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Sharon Whitehead, a former postal worker in Chattanooga, saved a letter to Santa from the 1970s. Contributed Photo by Sharon Whitehead.

The letter, in flowing cursive handwriting, is clearly old.

It's a thank-you note to Santa Claus, apparently from a teenage girl in the Chattanooga area, and it will touch your heart.

The corners of the lined notebook page have become brittle. One clue to its age: The letter mentions the Osmonds, the pop-star family whose fame peaked in the 1970s, so it is likely more than 40 years old.

For years, former United States Postal Service worker Sharon Whitehead has held onto the letter, intending to share it publicly.

Here's the back story. Whitehead, who now lives in Dalton, Georgia, worked at the main post office on Shallowford Road in Chattanooga from the late 1960s until the early 1980s.

During that time, a co-worker at the post office, a retail sales manager named Leon Hudson, volunteered to respond to Santa letters and to match needy families with groups and individuals that provided gifts.

"He would do anything to help anybody he could," Whitehead recalled.

A Chattanooga News-Free Press report from the mid-1980s said that Hudson, and later others, tried to respond to all the letters to Santa, often hundreds per year that flowed through the post office. They would set aside letters from needy children and verify with postal route workers that the families appeared to need help.

Hudson had secured gifts for this family and the letter was a heartfelt thank-you note, apparently from a teenage older sibling.

"Every time I read the letter it gets to me," Whitehead said in an interview this week. "She asked for nothing for herself, only for her family."

Here is a condensed version of the girl's note:

Dear Santa and Helpers:

I would like to thank you for the merriest Christmas I have ever had. The skateboard you brought is the nicest present I have ever received. And oh, I know, it must have cost an awful lot.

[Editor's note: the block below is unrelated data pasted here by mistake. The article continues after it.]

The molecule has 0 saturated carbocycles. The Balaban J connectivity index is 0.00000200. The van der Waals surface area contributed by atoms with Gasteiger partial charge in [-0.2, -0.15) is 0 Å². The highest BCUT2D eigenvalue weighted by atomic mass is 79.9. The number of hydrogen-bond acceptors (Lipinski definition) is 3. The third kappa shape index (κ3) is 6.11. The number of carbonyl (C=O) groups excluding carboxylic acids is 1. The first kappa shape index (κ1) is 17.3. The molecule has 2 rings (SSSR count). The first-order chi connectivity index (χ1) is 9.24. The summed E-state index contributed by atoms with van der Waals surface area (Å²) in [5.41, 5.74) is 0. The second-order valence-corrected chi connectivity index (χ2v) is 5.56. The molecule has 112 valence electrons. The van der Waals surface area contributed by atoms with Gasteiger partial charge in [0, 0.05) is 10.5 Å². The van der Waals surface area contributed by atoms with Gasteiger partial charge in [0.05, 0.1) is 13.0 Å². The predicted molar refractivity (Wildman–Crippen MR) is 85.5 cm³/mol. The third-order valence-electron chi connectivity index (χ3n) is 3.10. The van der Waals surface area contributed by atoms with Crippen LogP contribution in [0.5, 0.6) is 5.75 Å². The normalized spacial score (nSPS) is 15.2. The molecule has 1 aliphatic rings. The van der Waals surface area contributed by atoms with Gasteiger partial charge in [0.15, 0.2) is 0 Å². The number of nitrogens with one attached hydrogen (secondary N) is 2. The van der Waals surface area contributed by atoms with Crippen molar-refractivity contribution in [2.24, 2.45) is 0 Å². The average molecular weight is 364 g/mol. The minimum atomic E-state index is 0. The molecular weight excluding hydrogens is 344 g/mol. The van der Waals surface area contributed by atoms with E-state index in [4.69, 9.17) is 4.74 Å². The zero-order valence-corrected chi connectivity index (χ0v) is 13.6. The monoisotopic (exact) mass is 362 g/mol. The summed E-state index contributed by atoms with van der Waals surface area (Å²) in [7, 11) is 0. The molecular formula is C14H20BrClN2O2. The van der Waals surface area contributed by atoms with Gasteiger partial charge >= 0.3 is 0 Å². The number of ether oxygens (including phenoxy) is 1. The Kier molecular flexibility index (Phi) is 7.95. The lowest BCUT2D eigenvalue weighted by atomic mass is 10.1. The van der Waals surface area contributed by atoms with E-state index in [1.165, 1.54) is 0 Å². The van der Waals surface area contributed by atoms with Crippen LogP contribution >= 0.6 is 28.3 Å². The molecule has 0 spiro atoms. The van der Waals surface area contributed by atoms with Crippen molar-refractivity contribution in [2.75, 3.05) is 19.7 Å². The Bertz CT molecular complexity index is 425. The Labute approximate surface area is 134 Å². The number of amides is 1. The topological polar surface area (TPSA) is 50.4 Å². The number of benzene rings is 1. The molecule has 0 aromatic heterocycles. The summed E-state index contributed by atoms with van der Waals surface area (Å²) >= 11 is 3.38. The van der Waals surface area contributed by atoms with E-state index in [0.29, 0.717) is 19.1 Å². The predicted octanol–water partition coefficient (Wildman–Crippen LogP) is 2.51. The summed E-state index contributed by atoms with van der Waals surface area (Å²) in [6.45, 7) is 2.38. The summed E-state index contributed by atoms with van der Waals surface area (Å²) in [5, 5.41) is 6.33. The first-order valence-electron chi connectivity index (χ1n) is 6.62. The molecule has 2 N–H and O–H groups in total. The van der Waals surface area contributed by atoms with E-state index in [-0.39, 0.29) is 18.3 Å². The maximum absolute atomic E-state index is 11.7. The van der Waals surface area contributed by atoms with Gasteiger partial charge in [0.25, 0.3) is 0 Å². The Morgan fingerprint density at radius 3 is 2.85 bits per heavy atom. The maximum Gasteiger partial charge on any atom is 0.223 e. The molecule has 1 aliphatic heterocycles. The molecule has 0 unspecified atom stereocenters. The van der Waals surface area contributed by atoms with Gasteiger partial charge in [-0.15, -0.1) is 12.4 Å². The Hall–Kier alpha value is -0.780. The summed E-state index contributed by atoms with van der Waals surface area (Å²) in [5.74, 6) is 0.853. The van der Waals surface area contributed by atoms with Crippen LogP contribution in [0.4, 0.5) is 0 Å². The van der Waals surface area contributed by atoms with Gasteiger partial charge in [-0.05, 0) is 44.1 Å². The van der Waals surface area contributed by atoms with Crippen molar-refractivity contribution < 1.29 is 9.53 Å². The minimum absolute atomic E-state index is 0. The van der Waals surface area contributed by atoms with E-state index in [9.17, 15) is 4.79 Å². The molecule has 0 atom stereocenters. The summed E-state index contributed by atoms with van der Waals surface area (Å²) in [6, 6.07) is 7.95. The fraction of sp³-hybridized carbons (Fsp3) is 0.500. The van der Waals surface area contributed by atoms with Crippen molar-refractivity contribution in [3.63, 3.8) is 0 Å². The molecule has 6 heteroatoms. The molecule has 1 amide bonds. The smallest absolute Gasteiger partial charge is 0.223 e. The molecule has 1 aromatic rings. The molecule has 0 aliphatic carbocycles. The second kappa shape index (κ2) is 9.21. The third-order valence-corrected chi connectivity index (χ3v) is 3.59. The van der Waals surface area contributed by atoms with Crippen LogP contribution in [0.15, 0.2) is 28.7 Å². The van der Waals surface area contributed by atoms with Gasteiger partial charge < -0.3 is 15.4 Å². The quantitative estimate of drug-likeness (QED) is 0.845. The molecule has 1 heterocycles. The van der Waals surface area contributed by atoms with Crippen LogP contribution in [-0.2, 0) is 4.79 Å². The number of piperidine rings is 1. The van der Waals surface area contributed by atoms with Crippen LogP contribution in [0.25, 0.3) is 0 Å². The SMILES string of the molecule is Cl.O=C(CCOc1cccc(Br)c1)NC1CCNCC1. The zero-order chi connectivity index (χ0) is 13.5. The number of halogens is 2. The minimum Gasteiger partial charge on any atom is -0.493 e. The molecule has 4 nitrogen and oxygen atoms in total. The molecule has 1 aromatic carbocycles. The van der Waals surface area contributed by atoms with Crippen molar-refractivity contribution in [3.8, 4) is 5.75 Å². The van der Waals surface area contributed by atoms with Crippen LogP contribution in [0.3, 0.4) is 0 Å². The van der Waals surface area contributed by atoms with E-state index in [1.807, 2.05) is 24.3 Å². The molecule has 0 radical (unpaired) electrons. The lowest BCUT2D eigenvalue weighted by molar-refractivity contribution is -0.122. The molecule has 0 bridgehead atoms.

The book and things you brought Tina were "far out" in her words. If you could have only saw her face.

See, she knew that mamma didn't have any money to buy presents and that [little brother] Kenny would be the only one that would get anything.

But when she walked in the front room and saw all that stuff she broke down and cried. What she wanted most was that book on the Osmonds.

Thank you and all the helpers, too. And thank God for people out there who cared. We had a family prayer time before we opened the things, and prayed for the Lord to bless each and every one who done this.

Mamma loved the fancy fruit bowl and the turkey. We had turkey all week. Mamma said it couldn't have come at a more needed time.

Kenny loved everything. He loved the puppy and the See N Say toy.

Thank you and God bless you Santa Claus. And God bless all.

Love, Rita

____

A recent report by the Associated Press notes that Santa programs have existed formally and informally inside the U.S. Postal Service for more than 100 years.

Today, a USPS program called Operation Santa is an automated system that allows anyone to "adopt" a Santa letter from a disadvantaged child.

"Every year hundreds of thousands of letters to Santa go through the USPS system asking for everything from toys to food," according to the AP report.

The website to adopt a Santa letter is USPSOperationSanta.com. Because of COVID-19, all letter adoptions this year are being done online, the report noted.

"I'm sure there is a higher need this year," said Whitehead. "At our church last Sunday they said there are probably twice as many families needing help with toys and things this year."

Contact Mark Kennedy at mkennedy@timesfreepress.com.

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Mark Kennedy / Staff file photo

 

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